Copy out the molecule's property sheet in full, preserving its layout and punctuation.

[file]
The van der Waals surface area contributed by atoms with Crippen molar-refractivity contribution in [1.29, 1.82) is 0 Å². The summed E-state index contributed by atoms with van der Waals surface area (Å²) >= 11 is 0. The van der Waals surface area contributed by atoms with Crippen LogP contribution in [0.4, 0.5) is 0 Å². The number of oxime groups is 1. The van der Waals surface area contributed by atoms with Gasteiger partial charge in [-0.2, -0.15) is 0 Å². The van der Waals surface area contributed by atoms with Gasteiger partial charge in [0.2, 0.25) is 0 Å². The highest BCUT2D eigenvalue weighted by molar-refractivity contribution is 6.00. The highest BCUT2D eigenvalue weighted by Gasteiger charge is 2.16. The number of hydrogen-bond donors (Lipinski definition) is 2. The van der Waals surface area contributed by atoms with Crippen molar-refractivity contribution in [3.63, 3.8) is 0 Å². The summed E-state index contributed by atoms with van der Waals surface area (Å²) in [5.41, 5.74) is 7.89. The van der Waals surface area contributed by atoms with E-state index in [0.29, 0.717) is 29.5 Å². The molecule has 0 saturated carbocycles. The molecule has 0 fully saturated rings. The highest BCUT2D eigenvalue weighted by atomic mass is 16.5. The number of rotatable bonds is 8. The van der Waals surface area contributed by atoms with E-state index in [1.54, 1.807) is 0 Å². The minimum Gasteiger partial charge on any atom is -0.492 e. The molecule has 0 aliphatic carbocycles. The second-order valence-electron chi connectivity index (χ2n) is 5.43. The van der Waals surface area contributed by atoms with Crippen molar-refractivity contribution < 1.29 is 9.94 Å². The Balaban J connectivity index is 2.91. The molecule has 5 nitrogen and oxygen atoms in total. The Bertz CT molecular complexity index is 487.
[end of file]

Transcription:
The van der Waals surface area contributed by atoms with Crippen molar-refractivity contribution in [1.29, 1.82) is 0 Å². The summed E-state index contributed by atoms with van der Waals surface area (Å²) >= 11 is 0. The van der Waals surface area contributed by atoms with Crippen LogP contribution in [0.4, 0.5) is 0 Å². The number of oxime groups is 1. The van der Waals surface area contributed by atoms with Gasteiger partial charge in [-0.2, -0.15) is 0 Å². The van der Waals surface area contributed by atoms with Gasteiger partial charge in [0.2, 0.25) is 0 Å². The highest BCUT2D eigenvalue weighted by molar-refractivity contribution is 6.00. The highest BCUT2D eigenvalue weighted by Gasteiger charge is 2.16. The number of hydrogen-bond donors (Lipinski definition) is 2. The van der Waals surface area contributed by atoms with Crippen molar-refractivity contribution in [3.63, 3.8) is 0 Å². The summed E-state index contributed by atoms with van der Waals surface area (Å²) in [5.41, 5.74) is 7.89. The van der Waals surface area contributed by atoms with E-state index in [0.29, 0.717) is 29.5 Å². The molecule has 0 saturated carbocycles. The molecule has 0 fully saturated rings. The highest BCUT2D eigenvalue weighted by atomic mass is 16.5. The number of rotatable bonds is 8. The van der Waals surface area contributed by atoms with E-state index in [1.54, 1.807) is 0 Å². The minimum Gasteiger partial charge on any atom is -0.492 e. The molecule has 0 aliphatic carbocycles. The second-order valence-electron chi connectivity index (χ2n) is 5.43. The van der Waals surface area contributed by atoms with Crippen molar-refractivity contribution < 1.29 is 9.94 Å². The Balaban J connectivity index is 2.91. The molecule has 5 nitrogen and oxygen atoms in total. The Bertz CT molecular complexity index is 487.